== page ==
Managing generations | Operations Management homework help


Case Study: Motivate your employees with incentives that matter to them.

“Kris Snyder — the founder and CEO of Vox Mobile, the mobile technology management company based in Cleveland, Ohio — offers his 130 employees a veritable cafeteria of benefits, compensation, and work assignments. “I think of my employees as a cast of characters,” says Kris, who is 42. “Everyone’s needs are different, so we can’t be a one-size-fits-all [employer].”

The majority of Vox Mobile’s sales force — about 85% — are just out of school and on their first or second job. Its leadership team, however, is comprised of people in their 30s and 40s. To appeal to these different age groups, he has developed different sets of employee perks based mainly on where these two age groups are in their personal and professional lives. “I noticed that these groups have different motivations and, therefore, they need different incentives,” he says. “There are no hard and fast rules, but generally speaking, my Gen Y workers want us to fund their LinkedIn accounts; they like things like branded gear and company-sponsored happy hours — they’re more social and they’re not going home right after work. Gen Xers don’t care about logoed backpacks; instead they are looking at our 401(k) matching plan and our healthcare provisions.”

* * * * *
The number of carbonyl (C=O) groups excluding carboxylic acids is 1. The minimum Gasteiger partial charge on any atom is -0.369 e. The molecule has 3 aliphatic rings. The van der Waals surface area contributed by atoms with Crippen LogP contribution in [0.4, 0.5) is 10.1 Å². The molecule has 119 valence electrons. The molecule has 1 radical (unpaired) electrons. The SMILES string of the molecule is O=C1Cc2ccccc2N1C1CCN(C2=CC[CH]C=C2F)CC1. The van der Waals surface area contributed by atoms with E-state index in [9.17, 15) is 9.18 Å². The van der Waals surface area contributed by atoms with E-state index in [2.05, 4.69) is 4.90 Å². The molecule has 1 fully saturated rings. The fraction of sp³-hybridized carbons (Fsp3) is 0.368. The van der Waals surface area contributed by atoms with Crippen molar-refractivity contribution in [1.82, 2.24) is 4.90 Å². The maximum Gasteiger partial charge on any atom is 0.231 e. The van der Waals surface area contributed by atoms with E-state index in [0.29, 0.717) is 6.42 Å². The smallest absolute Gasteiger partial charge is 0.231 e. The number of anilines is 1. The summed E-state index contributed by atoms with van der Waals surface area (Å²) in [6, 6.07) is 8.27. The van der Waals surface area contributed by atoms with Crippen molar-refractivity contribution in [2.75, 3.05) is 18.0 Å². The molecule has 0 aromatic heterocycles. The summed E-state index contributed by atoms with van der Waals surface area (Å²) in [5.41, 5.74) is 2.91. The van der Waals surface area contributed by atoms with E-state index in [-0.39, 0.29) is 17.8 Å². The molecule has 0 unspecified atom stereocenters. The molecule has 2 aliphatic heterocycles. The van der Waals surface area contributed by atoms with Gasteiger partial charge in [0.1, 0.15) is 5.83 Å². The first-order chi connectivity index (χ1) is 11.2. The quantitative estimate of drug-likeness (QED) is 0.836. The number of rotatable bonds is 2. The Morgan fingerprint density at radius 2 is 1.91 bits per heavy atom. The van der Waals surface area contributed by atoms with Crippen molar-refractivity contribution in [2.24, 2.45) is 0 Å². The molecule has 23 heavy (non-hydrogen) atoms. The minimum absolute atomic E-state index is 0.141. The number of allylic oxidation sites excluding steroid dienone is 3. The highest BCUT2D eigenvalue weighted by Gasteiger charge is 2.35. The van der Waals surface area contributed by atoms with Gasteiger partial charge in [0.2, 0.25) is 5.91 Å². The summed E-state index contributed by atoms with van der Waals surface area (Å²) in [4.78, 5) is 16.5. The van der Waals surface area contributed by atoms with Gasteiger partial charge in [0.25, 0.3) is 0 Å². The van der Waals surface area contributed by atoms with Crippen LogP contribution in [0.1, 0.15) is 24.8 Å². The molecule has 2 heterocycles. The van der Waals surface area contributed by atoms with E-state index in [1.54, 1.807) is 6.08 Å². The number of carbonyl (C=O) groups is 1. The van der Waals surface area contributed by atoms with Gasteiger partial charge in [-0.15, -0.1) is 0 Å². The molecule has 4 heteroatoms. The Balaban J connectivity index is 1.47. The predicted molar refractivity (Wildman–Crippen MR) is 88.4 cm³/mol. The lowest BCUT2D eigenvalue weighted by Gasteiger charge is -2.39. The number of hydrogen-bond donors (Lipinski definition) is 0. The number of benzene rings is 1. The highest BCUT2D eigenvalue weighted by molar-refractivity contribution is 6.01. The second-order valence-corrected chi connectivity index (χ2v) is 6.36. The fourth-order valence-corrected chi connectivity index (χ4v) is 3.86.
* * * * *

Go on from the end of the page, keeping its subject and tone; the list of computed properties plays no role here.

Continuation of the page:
The different incentive packages and perks will likely shift along with the company’s demographics, says Kris. “As we build and grow and as the company goes through different stages, the makeup of our workforce will change, too,” says Kris. “We will navigate those changes and experiment with new ways to incentivize employees.”

** Source HBR, Managing People from 5 Generations by Rebecca Knight, September 25, 2014

Please list 2 different ideas for incentives (along with an explanation) for each of the 5 Generations in the Workplace that would motivate your employees.  How can you effectively communicate these various incentives?


Please review your readings and answer the following questions:

  1. How does each generation deal with conflict in the workplace?
  2. How does each generation like to be managed?
  3. How does each generation prefer to communicate?
  4. What skills does each generation bring to the workplace?
  5. How can these unique skills be optimized in the workplace?
  6. As a manager, what can you do to facilitate effectiveness and efficiency in a multi-generational workplace?